FIFA corruption probe ‘incomplete and erroneous’ says man who conducted it

The man who conducted a two-year investigation into claims of corruption during bidding for the 2018 and 2022 World Cups has slammed its findings. A 42-page report was published on Thursday by FIFA- football’s world governing body - clearing Russia and Qatar of corruption as they successfully secured the 2018 and 2022 tournaments respectively. However, Michael Garcia, the U.S. lawyer who led the investigation, insisted it “contains numerous materially incomplete and erroneous representations of the facts and conclusions” - just four hours after FIFA said the matter was closed. The report also accused the English Football Association of flouting bid rules and damaging FIFA’s image.

England’s response to Mr Warner’s - improper - demands … damaged the integrity of the ongoing bidding process. Yet, such damage was again of rather limited extent.

FIFA report

Garcia’s statement reopens the debate about the validity of the bidding process for both tournaments. It also raises concerns about the work of Hans-Joachim Eckert, Fifa’s independent ethics adjudicator, who wrote the report. Eckert, a German judge, based his findings on the work of Garcia, who had been appointed by Fifa to conduct an independent investigation into claims of corruption. Garcia says he now intends to contact Fifa’s appeals committee. An English FA spokesman said they were also unhappy with the findings, adding: “We were not given any prior notice of the report before publication. We do not accept any criticism regarding the integrity of England’s bid or any of the individuals involved. We conducted a transparent bid and, as the report demonstrates with its reference to the England bid team’s ‘full and valuable co-operation’, willingly complied with the investigation.” See below for more details of the FIFA report.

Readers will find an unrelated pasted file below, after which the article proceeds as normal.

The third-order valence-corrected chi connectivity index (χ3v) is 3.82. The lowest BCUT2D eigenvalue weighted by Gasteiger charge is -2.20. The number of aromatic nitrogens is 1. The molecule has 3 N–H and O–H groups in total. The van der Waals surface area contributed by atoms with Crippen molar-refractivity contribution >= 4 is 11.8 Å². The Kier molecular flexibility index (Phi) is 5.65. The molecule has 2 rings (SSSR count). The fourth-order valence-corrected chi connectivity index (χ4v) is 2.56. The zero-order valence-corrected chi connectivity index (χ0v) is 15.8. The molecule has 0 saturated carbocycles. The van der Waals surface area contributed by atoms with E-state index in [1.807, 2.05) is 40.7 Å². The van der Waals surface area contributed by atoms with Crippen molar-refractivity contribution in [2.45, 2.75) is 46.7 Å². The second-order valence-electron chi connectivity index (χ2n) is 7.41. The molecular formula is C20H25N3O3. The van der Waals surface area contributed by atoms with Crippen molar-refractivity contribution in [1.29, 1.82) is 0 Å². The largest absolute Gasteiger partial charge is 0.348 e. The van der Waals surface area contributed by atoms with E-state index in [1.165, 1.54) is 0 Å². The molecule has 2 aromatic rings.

I intend to appeal this decision to the FIFA Appeal Committee.

US attorney Michael Garcia